The Gold Price held inside a $9 range during London trade Wednesday morning, holding steady for US investors even as the Dollar rose against the European single currency.
World stock markets rose and crude oil pushed above $41 per barrel.
US Treasuries also gained, erasing this week's losses so far and pushing yields on the 10-year back down to 2.83%.
New data showed private-sector US payrolls shrinking by 522,000 in January. Official job-loss figures are due Friday.
Thursday will bring widely-expected interest-rate cuts from the Bank of England and European Central Bank (ECB).
"Gold tested the upside during London hours yesterday," says today's note from Mitsui, the London metals dealer, "but it only saw liquidation once New York came in.
"Support was found at $890. The major technical support lies at $880 and it seems physical support should also pick up at this level."
Indian gold consumers – source of one-fifth of physical gold demand each year – "are expecting prices to come down to $800-835 so that they can buy," according to one Mumbai dealer.
Meantime, "There are no enquiries from jewelers. Volatility is keeping them away."
Rising today back above 14,000 Rupees per 10 grams, however, "a healthy correction has taken place" in local Gold Prices in India, adds a technical analyst, also speaking to Reuters.
"It has made the uptrend more secure."
Volatility continued to hit currency traders early Wednesday, meantime, knocking 2¢ off the Euro to $1.2820 and also driving the US Dollar above €89.20.
The Gold Price in Euros rose back above €700 an ounce – a near-4% discount to Monday's new record highs.
For UK investors now looking to Buy Gold, the price held just above £620 – more than 6% down from last month's all-time high.
Versus the Swiss Franc – formerly seen as the world's safest, most cautiously-run major currency – the price of gold has now risen 37% from its October low, reaching new all-time highs above CHF 1,080 per ounce on Monday.
Early Wednesday, the Gold Price in Swiss Francs traded 5% below that record level.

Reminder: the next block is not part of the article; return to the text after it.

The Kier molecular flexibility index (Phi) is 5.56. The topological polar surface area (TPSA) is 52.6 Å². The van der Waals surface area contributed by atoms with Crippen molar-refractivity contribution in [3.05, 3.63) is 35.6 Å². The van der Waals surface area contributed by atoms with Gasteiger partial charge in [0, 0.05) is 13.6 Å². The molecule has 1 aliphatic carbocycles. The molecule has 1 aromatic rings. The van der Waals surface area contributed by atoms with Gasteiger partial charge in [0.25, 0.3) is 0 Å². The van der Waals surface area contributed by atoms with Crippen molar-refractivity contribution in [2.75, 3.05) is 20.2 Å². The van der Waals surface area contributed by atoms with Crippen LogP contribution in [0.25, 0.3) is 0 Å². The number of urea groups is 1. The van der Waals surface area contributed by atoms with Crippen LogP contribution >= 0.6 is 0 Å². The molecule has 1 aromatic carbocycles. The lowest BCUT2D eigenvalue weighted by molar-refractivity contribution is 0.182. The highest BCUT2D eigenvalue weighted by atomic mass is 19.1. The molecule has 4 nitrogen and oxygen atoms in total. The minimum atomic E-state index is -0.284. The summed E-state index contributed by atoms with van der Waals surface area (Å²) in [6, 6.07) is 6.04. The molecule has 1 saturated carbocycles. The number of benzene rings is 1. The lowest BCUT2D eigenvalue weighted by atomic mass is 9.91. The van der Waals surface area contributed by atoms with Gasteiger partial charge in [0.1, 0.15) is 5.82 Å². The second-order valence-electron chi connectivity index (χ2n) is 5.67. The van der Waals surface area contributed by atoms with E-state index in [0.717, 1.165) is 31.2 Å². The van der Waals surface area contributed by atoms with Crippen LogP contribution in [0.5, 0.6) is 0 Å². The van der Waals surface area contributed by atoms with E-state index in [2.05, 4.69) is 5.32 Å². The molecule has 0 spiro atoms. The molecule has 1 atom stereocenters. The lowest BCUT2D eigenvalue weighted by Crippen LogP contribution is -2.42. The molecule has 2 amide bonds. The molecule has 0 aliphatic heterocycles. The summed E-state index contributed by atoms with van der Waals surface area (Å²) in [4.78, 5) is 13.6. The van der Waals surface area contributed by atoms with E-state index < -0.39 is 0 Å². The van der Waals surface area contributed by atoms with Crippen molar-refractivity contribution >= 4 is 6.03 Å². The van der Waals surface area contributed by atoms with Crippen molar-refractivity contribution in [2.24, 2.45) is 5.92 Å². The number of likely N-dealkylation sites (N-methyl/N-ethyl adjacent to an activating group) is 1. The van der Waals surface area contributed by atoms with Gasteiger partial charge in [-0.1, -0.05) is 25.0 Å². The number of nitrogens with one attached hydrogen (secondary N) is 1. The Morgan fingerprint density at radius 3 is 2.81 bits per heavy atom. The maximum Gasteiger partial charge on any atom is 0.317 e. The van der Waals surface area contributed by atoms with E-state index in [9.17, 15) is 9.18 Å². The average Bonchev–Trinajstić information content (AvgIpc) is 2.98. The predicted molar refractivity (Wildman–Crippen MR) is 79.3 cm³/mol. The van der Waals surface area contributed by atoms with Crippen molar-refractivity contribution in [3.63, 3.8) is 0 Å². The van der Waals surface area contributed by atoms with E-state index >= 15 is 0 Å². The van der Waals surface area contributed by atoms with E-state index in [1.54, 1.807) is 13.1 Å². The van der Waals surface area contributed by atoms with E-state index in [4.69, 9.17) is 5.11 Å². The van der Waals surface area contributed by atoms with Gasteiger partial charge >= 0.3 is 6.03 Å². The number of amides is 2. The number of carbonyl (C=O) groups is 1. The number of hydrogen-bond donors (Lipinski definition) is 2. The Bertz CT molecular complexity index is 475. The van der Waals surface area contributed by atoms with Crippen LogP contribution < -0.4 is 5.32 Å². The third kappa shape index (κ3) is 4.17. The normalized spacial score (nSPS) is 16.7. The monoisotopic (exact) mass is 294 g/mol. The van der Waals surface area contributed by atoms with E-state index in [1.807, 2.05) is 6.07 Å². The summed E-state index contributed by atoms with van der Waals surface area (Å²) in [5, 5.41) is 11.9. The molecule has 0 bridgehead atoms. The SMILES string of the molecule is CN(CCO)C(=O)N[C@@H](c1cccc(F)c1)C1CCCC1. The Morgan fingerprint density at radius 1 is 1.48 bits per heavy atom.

"Gold is a barometer for fear on the markets," reckons Commerzbank analyst Eugen Weinberg, speaking to Thomson-Reuters late Tuesday.
"If the equity markets are down, if sentiment is becoming more cautious and people are worried about the health of the financial system, Gold Prices will rise despite the US Dollar."
Today Fitch Ratings downgraded its view of Russia's sovereign government bonds, warning investors that "Russian banks and companies [are] struggling to refinance external debt."
Earlier this week the Kremlin's economic advisor, Arkady Dvorkovich, said Moscow is considering "new tools" to staunch the flow of capital out of Russia – sparked by the collapse in raw material prices since July last year and driving the Ruble down by one-third so far.
Here in London, finance minister Alistair Darling told a parliamentary committee yesterday that "one or two institutions" may require further tax-funded aid despite UK banks taking emergency loans of £185 billion ($266bn) from the Bank of England since April so far.
Initially launched with a £50bn limit, the special liquidity scheme was intended to run for only 6 months.
New data today showed consumer confidence in the UK sinking to a record low last month, down to a reading of 40 on Nationwide's survey from Dec.'s level of 48 and well below analyst forecasts of 45.
In Australia – where the government of Kevin Rudd, claiming that the "neo-liberal experiment has failed", just took its stimulus spending to 8% of GDP – new building permits issued in Dec. fell by one-third from the same month in 2007.
Service sector activity in the 16-nation Eurozone was weaker than expected last month, the private-sector Markit report said today.
Retail sales fell 1.6% year-on-year over the Christmas period.
French and German equities rose, however – up 1.6% by lunchtime – and Wall Street futures also pointed higher despite consumer bellwethers Kraft Foods, Walt Disney and Time Warner announcing worse-than-forecast fourth-quarter earnings.